Nightwish – End Of An Era

A few things about this DVD bug the ever-living-hell out of me.
 
The Editing – There is absolutely no possibility within the human realm that someone can get from one side of the stage all the way across to the other side of the keyboards in a single moment, the batting of an eye. BUT, it happens on this DVD an awful lot. There is also the angle of the cameras that make the band look as if they are moron’s, albeit talented moron’s. And, coinciding with the photo gallery, one could be easily led to believe that two concerts were actually held.

The Music – Seems a bit on the perfect side… I don’t go to a concert to hear exactly what is on the CD. If that were the case I would save my money and just stay home and listen to the CD. I know bands, even the best of them, make mistakes while playing live and vocalists never sound too damn good. WOW! This is almost too damn perfect. I would rather have all the imperfections of trueness than over-editing.

The Music – Yes, I repeated myself (read on).

Track/Set list for End Of An Era:
01: Dark Chest Of Wonders
02: Planet Hell
03: Ever Dream
04: The Kinslayer
05: Phantom Of The Opera
06: The Siren
07: Sleeping Sun
08: High Hopes
09: Bless The Child
10: Wishmaster
11: Slaying The Dreamer
12: Nemo
13: Kuolema Tekee Taiteilijan
14: Ghost Love Score
15: Stone People
16: Creek Mary’s Blood
17: Over The Hills And Far Away
18: Wish I Had An Angel

There is not one song from Oceanborn or Angel’s Fall First. Granted, it is their set and they can do what they want, however, aside from Tarja Turunen, all the other members know it was to be her swan-song performance with the band. There are three songs from Wishmaster, four songs from Century Child, and eight from Once, plus the odd songs High Hopes (Pink Floyd cover), Stone People, Sleeping Sun (not originally on a Nightwish album), and Over The Hills…
     Where are Elvenpath, Sacrament Of Wilderness, Beauty And The Beast… Yes, it would have been a long show but it was her last show with them and it would have been a treat to hear what those songs sounded like after originally being recorded years ahead of this concert. Would they be reinterpreted? Slowed down, sped up?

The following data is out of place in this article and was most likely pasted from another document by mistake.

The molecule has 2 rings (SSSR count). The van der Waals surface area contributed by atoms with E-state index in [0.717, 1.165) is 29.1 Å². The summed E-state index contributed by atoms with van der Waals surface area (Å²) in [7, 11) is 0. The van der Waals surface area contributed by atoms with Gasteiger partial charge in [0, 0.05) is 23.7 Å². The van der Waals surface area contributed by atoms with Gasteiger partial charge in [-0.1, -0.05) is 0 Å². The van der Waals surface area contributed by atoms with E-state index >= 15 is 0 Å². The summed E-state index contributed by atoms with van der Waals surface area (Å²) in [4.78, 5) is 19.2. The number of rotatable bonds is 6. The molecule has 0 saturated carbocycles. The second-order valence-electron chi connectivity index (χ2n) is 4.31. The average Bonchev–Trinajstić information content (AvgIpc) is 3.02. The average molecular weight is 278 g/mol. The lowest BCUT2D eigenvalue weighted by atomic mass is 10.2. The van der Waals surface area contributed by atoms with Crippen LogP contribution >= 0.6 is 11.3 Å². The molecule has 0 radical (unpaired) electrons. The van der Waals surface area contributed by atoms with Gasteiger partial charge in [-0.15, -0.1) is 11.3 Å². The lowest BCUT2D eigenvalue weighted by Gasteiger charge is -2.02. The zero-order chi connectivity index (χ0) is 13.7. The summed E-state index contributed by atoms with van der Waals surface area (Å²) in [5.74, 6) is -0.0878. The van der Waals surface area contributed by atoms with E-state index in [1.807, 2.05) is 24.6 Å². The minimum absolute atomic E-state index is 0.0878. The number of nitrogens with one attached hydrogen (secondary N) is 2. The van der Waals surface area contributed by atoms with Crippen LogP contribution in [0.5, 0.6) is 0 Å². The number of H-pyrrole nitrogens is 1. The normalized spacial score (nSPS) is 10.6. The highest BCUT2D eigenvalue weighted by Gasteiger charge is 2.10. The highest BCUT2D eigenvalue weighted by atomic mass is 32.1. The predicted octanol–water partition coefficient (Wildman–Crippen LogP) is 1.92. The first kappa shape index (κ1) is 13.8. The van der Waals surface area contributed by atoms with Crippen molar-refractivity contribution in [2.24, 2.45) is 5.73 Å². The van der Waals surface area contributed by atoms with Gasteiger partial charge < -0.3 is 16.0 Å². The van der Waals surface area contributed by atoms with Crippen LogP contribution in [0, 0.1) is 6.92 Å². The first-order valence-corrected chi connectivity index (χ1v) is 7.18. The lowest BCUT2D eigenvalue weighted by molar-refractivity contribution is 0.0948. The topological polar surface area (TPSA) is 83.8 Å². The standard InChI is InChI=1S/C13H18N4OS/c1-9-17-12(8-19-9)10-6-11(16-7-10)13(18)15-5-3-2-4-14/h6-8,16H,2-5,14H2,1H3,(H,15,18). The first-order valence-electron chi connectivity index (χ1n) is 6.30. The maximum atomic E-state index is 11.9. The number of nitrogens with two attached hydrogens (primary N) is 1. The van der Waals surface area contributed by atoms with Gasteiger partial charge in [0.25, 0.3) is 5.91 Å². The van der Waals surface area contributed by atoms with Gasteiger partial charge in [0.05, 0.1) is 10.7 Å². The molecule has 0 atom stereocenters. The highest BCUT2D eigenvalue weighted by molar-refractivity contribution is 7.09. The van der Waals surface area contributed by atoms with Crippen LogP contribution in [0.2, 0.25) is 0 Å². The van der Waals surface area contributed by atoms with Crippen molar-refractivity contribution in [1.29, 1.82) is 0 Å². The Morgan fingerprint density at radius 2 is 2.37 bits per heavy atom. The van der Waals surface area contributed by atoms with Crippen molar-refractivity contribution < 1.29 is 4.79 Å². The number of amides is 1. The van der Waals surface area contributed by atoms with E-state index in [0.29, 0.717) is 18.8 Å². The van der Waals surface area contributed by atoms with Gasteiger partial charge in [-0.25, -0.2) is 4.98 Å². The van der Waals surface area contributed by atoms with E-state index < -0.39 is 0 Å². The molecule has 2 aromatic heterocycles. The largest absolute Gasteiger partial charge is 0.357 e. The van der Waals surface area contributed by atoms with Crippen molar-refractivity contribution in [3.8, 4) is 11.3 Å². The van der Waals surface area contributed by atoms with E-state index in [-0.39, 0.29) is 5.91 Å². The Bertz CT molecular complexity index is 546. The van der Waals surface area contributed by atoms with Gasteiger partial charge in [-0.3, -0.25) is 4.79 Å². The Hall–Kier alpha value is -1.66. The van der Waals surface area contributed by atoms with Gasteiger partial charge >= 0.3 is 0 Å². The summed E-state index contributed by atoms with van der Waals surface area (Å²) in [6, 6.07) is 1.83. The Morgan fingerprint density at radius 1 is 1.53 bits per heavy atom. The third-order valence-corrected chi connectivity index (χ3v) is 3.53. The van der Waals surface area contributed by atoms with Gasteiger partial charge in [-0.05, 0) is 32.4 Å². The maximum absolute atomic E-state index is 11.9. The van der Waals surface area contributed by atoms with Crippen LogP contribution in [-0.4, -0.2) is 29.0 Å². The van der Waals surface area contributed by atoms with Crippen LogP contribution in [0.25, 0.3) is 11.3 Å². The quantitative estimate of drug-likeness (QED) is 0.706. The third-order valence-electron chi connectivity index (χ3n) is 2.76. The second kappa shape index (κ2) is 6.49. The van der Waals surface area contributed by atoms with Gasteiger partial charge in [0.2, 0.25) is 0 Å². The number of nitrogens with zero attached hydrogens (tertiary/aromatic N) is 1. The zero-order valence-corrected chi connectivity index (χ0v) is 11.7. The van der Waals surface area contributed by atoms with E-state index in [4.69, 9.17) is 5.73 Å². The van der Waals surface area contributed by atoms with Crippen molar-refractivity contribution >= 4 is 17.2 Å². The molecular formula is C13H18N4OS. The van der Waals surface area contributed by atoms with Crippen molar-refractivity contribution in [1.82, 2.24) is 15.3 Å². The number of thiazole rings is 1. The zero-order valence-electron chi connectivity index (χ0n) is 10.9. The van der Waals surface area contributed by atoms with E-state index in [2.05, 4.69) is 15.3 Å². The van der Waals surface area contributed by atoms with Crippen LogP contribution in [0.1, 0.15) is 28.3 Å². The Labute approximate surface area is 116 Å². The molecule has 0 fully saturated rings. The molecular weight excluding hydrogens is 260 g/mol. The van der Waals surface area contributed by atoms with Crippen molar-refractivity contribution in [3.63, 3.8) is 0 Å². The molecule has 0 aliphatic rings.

It was Once Upon A Tour but it was also her last show with them and I don’t believe Tarja will ever return since she stated so on her latest release in the song Falling Awake.
     So, we are left to hear these songs sung by Annette (who will not sound like Tarja – Kudos for that Annette) and by a band that cannot bring forth the same emotion/feeling that Nightwish does when performing these songs. Both situations can be summed up like this: It is like hearing Vince Neil’s band perform Mötley Crüe, or taking Colonel Sanders out of Kentucky Fried Chicken (you take away the Colonel and you are doing nothing but frying just another piece of chicken). Sorry guys and gals, I did say I was honest.
     If you only just now discovered Nightwish and their back catalog, you may feel like you missed one hell of a magical moment in music and metal since you are finding out after the fact. There are many bands now that are similar in direction to Nightwish, but there is only one Nightwish.

As for the DVD itself, the concert, it is what it is. The last show we are able to see a glimmer of the aforementioned magic with a very large crowd of people before we are left wondering what happened less than twenty-four hours later.

In the bonus material, we do get to see the documentary “A Day Before Tomorrow” that does show animosity in spades – everything from sideways glances to barbed remarks to uncomfortable silences broken up by meager attempts at civil conversation.
     I think one of the more poignant moments in the documentary is at a festival like show in South America where the band is gathered to take a picture. Before this, Tarja is seen warming up her voice and the band enters her dressing area, she playfully begins to banter back and forth with Jukka who returns her banter with about as much emotion of a dead body on a battlefield.
     The next scene is the band prepping to go onstage. Marco is warming up with a few yells, group hug, and then nerve’s. The players head up the stairs for their intro with the camera following them until whoever is manning the camera abruptly stops and pans back down to where Tarja is left alone. The shot does not last long but it speaks more words than the band knows. It is a solitary, fearful display of uncertainness that seems to permeate the entire documentary and all of the band members who hide it behind anger, false-smiles (smile pretty the cameras on) and silence.